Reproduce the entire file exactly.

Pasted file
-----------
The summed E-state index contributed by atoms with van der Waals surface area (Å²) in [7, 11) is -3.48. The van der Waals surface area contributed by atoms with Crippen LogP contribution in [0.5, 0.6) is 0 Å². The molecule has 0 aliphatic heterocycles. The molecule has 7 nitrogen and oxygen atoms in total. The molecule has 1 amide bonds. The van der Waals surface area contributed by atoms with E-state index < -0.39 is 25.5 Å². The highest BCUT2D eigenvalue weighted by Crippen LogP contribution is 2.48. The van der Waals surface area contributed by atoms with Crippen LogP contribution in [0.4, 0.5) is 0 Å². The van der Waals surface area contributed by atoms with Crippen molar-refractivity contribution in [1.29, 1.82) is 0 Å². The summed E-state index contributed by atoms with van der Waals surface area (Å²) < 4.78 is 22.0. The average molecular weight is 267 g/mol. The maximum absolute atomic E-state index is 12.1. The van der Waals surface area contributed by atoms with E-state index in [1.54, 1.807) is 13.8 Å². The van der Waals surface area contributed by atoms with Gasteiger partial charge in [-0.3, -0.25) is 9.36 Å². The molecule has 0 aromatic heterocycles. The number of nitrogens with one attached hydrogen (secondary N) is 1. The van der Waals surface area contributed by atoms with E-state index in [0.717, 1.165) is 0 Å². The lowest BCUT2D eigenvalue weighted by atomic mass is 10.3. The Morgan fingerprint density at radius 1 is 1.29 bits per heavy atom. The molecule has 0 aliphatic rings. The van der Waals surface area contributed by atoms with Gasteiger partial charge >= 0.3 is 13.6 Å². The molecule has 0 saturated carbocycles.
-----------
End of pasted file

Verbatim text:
The summed E-state index contributed by atoms with van der Waals surface area (Å²) in [7, 11) is -3.48. The van der Waals surface area contributed by atoms with Crippen LogP contribution in [0.5, 0.6) is 0 Å². The molecule has 0 aliphatic heterocycles. The molecule has 7 nitrogen and oxygen atoms in total. The molecule has 1 amide bonds. The van der Waals surface area contributed by atoms with E-state index < -0.39 is 25.5 Å². The highest BCUT2D eigenvalue weighted by Crippen LogP contribution is 2.48. The van der Waals surface area contributed by atoms with Crippen LogP contribution in [0.4, 0.5) is 0 Å². The van der Waals surface area contributed by atoms with Crippen molar-refractivity contribution in [1.29, 1.82) is 0 Å². The summed E-state index contributed by atoms with van der Waals surface area (Å²) < 4.78 is 22.0. The average molecular weight is 267 g/mol. The maximum absolute atomic E-state index is 12.1. The van der Waals surface area contributed by atoms with E-state index in [1.54, 1.807) is 13.8 Å². The van der Waals surface area contributed by atoms with Gasteiger partial charge in [-0.3, -0.25) is 9.36 Å². The molecule has 0 aromatic heterocycles. The number of nitrogens with one attached hydrogen (secondary N) is 1. The van der Waals surface area contributed by atoms with E-state index in [0.717, 1.165) is 0 Å². The lowest BCUT2D eigenvalue weighted by atomic mass is 10.3. The Morgan fingerprint density at radius 1 is 1.29 bits per heavy atom. The molecule has 0 aliphatic rings. The van der Waals surface area contributed by atoms with Gasteiger partial charge >= 0.3 is 13.6 Å². The molecule has 0 saturated carbocycles.